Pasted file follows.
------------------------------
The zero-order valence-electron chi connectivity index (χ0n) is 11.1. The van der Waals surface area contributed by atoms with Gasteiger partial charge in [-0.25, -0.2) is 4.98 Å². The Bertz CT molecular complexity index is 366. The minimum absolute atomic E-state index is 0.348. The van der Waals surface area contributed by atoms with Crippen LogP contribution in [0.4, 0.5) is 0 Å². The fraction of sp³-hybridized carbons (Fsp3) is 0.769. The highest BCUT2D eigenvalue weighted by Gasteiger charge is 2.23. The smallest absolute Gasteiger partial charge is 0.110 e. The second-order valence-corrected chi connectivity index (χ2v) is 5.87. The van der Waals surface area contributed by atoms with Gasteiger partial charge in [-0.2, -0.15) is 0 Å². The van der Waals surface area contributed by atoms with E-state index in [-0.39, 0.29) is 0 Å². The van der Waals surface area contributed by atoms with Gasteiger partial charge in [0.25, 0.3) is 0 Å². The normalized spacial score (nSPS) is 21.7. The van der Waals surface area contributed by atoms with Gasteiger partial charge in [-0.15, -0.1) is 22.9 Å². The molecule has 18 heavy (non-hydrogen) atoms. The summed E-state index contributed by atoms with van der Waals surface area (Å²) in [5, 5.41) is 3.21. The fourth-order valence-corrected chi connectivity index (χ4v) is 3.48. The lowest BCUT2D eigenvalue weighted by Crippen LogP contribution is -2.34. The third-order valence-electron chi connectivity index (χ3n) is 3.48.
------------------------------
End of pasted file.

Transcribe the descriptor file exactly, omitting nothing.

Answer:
The zero-order valence-electron chi connectivity index (χ0n) is 11.1. The van der Waals surface area contributed by atoms with Gasteiger partial charge in [-0.25, -0.2) is 4.98 Å². The Bertz CT molecular complexity index is 366. The minimum absolute atomic E-state index is 0.348. The van der Waals surface area contributed by atoms with Crippen LogP contribution in [0.4, 0.5) is 0 Å². The fraction of sp³-hybridized carbons (Fsp3) is 0.769. The highest BCUT2D eigenvalue weighted by Gasteiger charge is 2.23. The smallest absolute Gasteiger partial charge is 0.110 e. The second-order valence-corrected chi connectivity index (χ2v) is 5.87. The van der Waals surface area contributed by atoms with Gasteiger partial charge in [-0.2, -0.15) is 0 Å². The van der Waals surface area contributed by atoms with E-state index in [-0.39, 0.29) is 0 Å². The van der Waals surface area contributed by atoms with Gasteiger partial charge in [0.25, 0.3) is 0 Å². The normalized spacial score (nSPS) is 21.7. The van der Waals surface area contributed by atoms with Gasteiger partial charge in [-0.15, -0.1) is 22.9 Å². The molecule has 18 heavy (non-hydrogen) atoms. The summed E-state index contributed by atoms with van der Waals surface area (Å²) in [5, 5.41) is 3.21. The fourth-order valence-corrected chi connectivity index (χ4v) is 3.48. The lowest BCUT2D eigenvalue weighted by Crippen LogP contribution is -2.34. The third-order valence-electron chi connectivity index (χ3n) is 3.48.